Judges are always on call to deal with the consequences of family tragedy at short notice so, if you need emergency help, you should contact a lawyer straight away. In one case on point, the High Court authorised the extraction and use of a dying man’s sperm so that it could be used to achieve his wish to father a second child.
The man, aged in his 40s, had suffered catastrophic brain injuries in a road accident and doctors were unanimous in their views that he would not regain consciousness. Brainstem testing was proposed and, if no brain activity was identified, he would be pronounced dead and taken off life support for organ donation.
He and his wife had a son but had been anxious to have another child so that the boy would have a brother or sister. After natural conception proved impossible, they attended a fertility clinic and began preparatory steps towards undergoing IVF treatment before tragedy intervened.
The wife said that, after she and the man discussed the matter, he was in complete agreement that, if he died, she should proceed with IVF treatment for the sake of their son. She testified that it was extremely important to her that the man’s death should not be in vain and that, if she were prevented from conceiving another child using his sperm, she would be left with an irreplaceable hole in her life.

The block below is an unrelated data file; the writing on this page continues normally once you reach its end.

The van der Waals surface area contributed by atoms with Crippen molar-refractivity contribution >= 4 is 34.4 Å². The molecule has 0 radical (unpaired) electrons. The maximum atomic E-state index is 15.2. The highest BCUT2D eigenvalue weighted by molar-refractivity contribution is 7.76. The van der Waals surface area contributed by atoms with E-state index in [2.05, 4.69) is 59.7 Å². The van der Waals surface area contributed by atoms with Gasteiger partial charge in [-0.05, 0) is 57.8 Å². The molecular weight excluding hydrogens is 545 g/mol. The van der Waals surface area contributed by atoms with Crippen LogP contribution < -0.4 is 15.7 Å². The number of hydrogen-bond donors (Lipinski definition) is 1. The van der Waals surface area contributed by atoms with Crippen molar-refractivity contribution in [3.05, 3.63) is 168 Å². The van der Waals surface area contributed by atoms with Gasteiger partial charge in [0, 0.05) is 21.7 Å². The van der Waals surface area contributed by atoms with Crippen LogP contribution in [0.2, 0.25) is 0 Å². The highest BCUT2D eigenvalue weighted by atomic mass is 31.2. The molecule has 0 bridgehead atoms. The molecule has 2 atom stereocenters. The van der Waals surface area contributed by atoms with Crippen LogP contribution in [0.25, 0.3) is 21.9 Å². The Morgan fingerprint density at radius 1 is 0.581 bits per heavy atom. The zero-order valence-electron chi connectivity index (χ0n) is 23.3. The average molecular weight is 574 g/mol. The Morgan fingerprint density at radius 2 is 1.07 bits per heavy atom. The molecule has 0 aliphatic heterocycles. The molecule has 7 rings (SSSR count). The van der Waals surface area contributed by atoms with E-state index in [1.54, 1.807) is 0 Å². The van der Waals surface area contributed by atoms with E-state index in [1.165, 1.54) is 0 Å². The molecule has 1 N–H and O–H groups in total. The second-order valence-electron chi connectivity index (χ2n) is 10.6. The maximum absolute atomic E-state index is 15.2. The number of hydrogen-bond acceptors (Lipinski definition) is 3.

In ruling on the matter, the Court accepted the wife’s evidence and found that, prior to the accident, the couple had a settled intention to have another child. The man had orally agreed to the posthumous use of his sperm for that purpose. The Court authorised the retrieval of his sperm prior to his expected death, together with its storage and use in the proposed IVF treatment.